A Long Time Ago in a Cutting Room Far, Far Away: My Fifty Years Editing Hollywood Hits―Star Wars, Carrie, Ferris Bueller's Day Off, Mission: Impossible, and More
FFC rating: 8/10
by Paul Hirsch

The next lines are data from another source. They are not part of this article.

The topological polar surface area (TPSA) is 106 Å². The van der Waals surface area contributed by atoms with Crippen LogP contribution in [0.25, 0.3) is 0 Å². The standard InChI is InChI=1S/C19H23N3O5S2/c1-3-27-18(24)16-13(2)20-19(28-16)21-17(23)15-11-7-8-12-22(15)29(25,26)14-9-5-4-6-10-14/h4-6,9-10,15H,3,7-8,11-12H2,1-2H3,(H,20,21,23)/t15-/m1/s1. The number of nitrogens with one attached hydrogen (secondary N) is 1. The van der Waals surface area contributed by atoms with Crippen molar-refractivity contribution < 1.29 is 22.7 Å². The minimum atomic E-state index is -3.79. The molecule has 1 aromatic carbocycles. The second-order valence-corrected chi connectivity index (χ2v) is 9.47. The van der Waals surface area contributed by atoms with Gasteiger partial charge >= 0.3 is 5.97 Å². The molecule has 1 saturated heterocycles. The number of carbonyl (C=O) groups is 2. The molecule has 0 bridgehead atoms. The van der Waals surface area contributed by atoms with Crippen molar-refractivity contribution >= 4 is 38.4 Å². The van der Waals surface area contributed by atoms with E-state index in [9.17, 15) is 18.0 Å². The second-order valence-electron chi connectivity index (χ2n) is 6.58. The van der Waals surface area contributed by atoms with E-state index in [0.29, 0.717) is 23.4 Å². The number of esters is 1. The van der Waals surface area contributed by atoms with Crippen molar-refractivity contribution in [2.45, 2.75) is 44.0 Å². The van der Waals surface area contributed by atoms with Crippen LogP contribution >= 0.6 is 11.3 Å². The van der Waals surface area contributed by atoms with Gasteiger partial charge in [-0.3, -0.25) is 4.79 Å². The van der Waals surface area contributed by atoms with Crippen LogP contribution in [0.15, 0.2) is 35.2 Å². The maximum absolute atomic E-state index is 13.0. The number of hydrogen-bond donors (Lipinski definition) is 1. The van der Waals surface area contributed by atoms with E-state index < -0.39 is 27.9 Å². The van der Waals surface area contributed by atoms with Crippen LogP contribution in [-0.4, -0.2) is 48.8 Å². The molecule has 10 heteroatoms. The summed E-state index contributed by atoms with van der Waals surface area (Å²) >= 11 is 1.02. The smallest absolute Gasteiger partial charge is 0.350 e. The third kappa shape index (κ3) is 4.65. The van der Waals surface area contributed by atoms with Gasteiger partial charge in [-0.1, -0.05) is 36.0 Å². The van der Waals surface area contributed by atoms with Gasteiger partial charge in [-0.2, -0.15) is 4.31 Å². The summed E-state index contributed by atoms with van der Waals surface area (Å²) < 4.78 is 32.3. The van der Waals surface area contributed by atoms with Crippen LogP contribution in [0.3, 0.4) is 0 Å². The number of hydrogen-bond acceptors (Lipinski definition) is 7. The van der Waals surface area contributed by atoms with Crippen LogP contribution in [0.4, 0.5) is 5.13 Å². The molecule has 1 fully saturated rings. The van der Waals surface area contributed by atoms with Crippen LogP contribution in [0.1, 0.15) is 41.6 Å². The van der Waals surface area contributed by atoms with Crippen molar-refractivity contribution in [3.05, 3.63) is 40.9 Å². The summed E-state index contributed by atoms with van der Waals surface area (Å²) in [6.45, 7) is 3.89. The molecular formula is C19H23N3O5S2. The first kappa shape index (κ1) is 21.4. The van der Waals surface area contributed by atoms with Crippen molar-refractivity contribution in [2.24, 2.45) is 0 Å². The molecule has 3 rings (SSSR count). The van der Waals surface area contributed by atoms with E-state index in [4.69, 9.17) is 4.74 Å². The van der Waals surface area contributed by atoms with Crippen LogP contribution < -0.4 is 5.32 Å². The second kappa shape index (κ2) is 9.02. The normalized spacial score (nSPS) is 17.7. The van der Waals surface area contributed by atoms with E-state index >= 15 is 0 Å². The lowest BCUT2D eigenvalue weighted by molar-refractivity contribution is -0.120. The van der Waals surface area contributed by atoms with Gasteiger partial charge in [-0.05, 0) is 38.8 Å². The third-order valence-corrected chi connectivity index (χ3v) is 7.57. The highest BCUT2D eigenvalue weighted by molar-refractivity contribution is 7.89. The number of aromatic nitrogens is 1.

by Bill Chambers "You know what's a great cut?" I said to the editor of my student film--or he said to me, I can't remember now. Conversations frequently began this way in our cluttered editing room, a glorified broom closet we'd decorated with, among other things, a life-size cardboard cutout of Mr. Spock and the poster for Sam Peckinpah's Cross of Iron. Anyway, the answer to that rhetorical question was the opening of Casualties of War: a stark cut from black to a shot inside a subway car, where Michael J. Fox, the movie's star, is Where's Waldo?-ed amongst the passengers. The other person enthusiastically concurred; it was an incredible bonding moment between us, realizing we'd each recognized the power of this relatively obscure and deceptively simple moment. Since Paul Hirsch had edited so many Brian De Palma films, including his then-recent Mission: Impossible, we assumed it was his handiwork. (Smart-phone technology for checking these things instantly did not yet exist.) A different De Palma veteran, Bill Pankow, cut Casualties of War, as it turned out, but our misapprehension sparked a discussion of the legitimate work of Paul Hirsch, who soon became the patron saint of Casa Spock. Hirsch had edited the kinds of films us Gen-X cinephiles internalized like radio hits, and even though we were cutting a dopey little student film, we aspired to his rhythmic grace, which remains somewhat overshadowed by sheer popularity when it comes to his biggest credits (Star Wars, Footloose, Planes, Trains & Automobiles).